A program that gave away 200,000 female condoms to women in Washington, DC prevented 23 HIV infections, according to a study published in the journal AIDS and Behavior. Why female condoms rather than the more common male variety? The study authors wrote, “It is critical that there are HIV prevention interventions entirely under the control of women, and female condoms are the only such woman initiated intervention currently on the open market.” But will women actually use them?
An AIDS Healthcare Foundation worker demonstrates a female condom.
Women I talked to were skeptical. Said one, “I wouldn’t use a female condom unless I had to. I prefer contraception to be relatively discreet, aesthetically speaking — whether as unseen as an IUD or the Pill, as removed from the moment as a diaphragm, and/or as clingy and sort-of camouflaged as a male condom — and my perception of the FC is that it’s far from aesthetically pleasing or discreet, due to the ring hanging out. ” Another said that she thought they were less effective than male condoms (true, at least for preventing pregnancy), more expensive (also true), and difficult to find (true, although it may be getting easier). A third said, “I guess I wouldn’t be opposed, but I have to admit I don’t think I’ve ever spoken to someone who has” used one. She added that if someone she knew had used one and liked it, she might be more inclined to try.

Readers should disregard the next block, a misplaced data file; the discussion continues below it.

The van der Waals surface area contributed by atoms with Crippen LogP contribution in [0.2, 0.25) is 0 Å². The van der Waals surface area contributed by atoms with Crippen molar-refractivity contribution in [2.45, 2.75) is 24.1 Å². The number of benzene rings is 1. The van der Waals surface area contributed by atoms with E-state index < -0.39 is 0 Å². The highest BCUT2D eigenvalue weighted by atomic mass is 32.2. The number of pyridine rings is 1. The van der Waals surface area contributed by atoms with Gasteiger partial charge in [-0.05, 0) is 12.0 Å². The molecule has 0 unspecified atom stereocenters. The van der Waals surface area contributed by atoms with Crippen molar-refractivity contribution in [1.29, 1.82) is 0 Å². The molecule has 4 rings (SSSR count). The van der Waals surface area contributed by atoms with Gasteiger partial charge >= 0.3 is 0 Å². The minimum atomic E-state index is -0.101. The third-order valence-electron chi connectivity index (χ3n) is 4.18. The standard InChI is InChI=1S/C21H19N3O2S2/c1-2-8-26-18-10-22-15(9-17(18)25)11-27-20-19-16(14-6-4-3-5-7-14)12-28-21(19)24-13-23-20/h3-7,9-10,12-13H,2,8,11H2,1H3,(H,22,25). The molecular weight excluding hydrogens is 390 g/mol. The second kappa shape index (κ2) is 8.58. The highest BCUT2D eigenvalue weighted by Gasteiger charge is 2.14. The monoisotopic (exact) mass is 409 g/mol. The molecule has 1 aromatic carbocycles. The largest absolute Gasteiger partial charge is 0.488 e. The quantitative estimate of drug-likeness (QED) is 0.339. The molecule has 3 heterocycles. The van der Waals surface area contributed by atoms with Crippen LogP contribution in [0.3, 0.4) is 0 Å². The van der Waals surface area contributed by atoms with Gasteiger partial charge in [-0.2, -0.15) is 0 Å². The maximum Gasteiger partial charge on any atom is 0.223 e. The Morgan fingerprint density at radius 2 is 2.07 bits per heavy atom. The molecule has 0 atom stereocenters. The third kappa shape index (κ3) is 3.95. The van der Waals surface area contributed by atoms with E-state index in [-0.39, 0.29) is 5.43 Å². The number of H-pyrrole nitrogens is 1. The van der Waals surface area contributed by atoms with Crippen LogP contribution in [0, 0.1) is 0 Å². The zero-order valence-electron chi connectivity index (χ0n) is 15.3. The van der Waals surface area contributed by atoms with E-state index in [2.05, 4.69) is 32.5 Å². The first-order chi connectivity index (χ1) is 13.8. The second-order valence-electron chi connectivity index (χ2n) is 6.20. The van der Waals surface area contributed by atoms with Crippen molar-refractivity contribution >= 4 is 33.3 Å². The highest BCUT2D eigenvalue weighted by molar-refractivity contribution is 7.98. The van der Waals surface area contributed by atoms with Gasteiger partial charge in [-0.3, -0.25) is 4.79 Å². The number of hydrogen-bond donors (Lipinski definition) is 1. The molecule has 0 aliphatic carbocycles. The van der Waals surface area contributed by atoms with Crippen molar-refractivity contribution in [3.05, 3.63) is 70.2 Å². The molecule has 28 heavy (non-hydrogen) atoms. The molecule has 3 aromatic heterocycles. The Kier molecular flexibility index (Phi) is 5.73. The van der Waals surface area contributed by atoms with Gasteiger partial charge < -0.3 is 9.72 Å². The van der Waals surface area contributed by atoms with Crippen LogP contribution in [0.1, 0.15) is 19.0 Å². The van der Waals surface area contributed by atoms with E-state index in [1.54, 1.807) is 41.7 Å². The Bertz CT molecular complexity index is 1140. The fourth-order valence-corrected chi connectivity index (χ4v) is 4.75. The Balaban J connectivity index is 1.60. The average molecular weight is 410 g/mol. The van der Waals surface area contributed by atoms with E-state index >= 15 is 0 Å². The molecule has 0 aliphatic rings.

Planned Parenthood is hoping to make that more likely. Leola Reis of Planned Parenthood Southeast told me some pluses of the method. First of all, she says the new Female Condom 2 is way better than the old version — it’s made of nitrile rather than polyurethane, so it’s pliable and warms with the body. And it has some advantages over the male condom. It covers more of the outside skin of the vulva, reducing skin-to-skin STD transmission risk. And Reis says it can even increase a woman’s pleasure, because the outer ring can rub up against the clitoris during sex.
The biggest drawback, according to Reis: women don’t know how to use it. But in a project in Atlanta, Planned Parenthood held trainings to teach 600 women how to use the method, and gave them goodie bags with three female condoms to take home. Then they surveyed those 600 women, plus 350 who hadn’t done the training. 85.5 percent of the women who did the training said they’d consider using a female condom, compared with 57.3 percent of women who hadn’t. And 51.3 percent of training participants said they’d rather use a female condom than a male one (just 18.1 percent of non-participants said the same).
So a little information can make a big difference. For instructions on how to use a female condom, plus an animated video, check out Planned Parenthood’s site.
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